McDonald earns Navy’s top civilian award for ONRG detail

McDonald earns Navy’s top civilian award for ONRG detailPictured: Harlan Kooima presents Kelly McDonald with a Navy Meritorious Civilian Service Award. — U.S. Navy photo by Paul Kakert



NAWCWD Public Affairs

Naval Air Warfare Center Weapons Division Employee Kelly McDonald was recently honored with a Navy Meritorious Civilian Service Award from the Office of Naval Research Global for her work accomplishments while on a one-year detail as an international program officer at ONRG in Arlington, Va.

McDonald, who currently works as the deputy for security assistance and interagency liaison for the Digital Precision Strike Suite team, has more than 30 years of government service and has been working in NAWCWD international programs since 2000. She was assigned to ONRG’s Naval Science and Technology Cooperation Program, whose overall mission is to develop and advance critical Navy military-to-military international science and technology partnerships. This job required extensive engagement with foreign defense organizations to help identify and develop projects and collaboration opportunities that would help solve naval capability gaps.

“One of the unique aspects of ONRG’s model is that only a third of their positions are permanent core billets, while the others are new details that are rotated for one- to three-year assignments,” McDonald said. “This is the reason they focus heavily on recruiting journey-level employees who adapt quickly and learn in a fast-paced environment.”

During her rotation, McDonald worked with counterparts from Israel, Brazil, Canada and the United Kingdom, planning and running numerous technical workshops, meetings and demonstrations. She was instrumental in facilitating one of the first Navy informational meetings with Brazil and helped initiate the first Navy science and technology engagement with Israel.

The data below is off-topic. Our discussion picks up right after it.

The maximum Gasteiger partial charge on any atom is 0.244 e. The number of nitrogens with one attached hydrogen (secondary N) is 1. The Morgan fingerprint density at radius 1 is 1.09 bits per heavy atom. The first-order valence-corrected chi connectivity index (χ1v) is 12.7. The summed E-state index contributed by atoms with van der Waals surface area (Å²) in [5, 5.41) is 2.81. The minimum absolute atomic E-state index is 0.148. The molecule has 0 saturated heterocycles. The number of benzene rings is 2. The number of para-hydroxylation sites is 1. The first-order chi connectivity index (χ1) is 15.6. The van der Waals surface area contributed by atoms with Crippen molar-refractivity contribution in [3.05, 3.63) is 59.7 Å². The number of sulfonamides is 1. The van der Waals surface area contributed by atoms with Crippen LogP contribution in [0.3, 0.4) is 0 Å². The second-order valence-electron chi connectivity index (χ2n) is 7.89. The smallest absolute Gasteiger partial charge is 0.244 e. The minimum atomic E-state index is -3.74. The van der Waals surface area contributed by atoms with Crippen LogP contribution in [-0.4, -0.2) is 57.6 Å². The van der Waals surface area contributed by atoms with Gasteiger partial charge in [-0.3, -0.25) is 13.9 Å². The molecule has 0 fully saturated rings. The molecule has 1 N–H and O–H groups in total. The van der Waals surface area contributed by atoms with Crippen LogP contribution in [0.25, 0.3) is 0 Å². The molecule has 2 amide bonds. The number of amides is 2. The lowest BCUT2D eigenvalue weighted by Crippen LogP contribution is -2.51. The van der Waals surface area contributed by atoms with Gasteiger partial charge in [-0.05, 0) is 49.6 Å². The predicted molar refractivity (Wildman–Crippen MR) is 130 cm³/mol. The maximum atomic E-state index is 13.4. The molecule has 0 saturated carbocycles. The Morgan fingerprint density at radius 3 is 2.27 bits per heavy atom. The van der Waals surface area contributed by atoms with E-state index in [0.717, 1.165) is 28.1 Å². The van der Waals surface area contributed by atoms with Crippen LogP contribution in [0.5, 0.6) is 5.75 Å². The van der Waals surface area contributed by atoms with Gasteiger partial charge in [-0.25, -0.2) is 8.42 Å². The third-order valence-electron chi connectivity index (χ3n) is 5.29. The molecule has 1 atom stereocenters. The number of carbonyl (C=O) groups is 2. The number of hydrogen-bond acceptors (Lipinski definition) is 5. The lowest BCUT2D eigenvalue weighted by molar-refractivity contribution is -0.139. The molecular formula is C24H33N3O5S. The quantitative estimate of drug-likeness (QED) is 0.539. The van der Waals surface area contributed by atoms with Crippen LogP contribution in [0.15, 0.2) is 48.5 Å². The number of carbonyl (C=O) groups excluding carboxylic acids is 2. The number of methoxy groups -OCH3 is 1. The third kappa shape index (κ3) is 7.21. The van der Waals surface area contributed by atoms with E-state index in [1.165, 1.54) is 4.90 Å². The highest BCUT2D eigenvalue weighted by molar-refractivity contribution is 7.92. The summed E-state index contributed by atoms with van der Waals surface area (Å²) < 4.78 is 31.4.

“The goal with ONRG is to have a cognitively diverse group, meaning people who think differently to find ways to quickly push technology out to the warfighter,” said McDonald.

Howard McCauley, deputy technical director for the NAWCWD Research and Engineering Department, helped organize McDonald’s detail assignment. McCauley is the ONR engagement facilitator and the coordinator for NAWCWD’s Naval Scientist Technical Exchange Program.

“Although every detail assignment is a little different, the overall benefit to the command is two-fold,” said McCauley.

“We use it as a leadership development tool for the journey-level employees who have self-identified as future leaders in the organization, and providing those embedded employees further strengthens our relationships with the various stakeholders.”

Through the immersion experience, employees become familiar with the organizational culture, drumbeat and structure.

“Upon returning from rotation, our employees understand the purpose behind certain requests and the urgency from some of our stakeholders. This allows them to educate our command and provide transparency so we can be more proactive, which is critical.”

McDonald recommends that employees seek out these types of opportunities to see the inner workings of Washington, D.C., and get the broader perspective of the government and the Department of Defense.

“I received valuable insight into other Navy domains and the larger global picture,” she said.

ONR headquarters, located in Arlington, controls the majority of Navy investments in basic research, applied research and advanced technical development.

ONRG is the international portion of the command and dates back to 1946.

Story First Published: 2017-12-22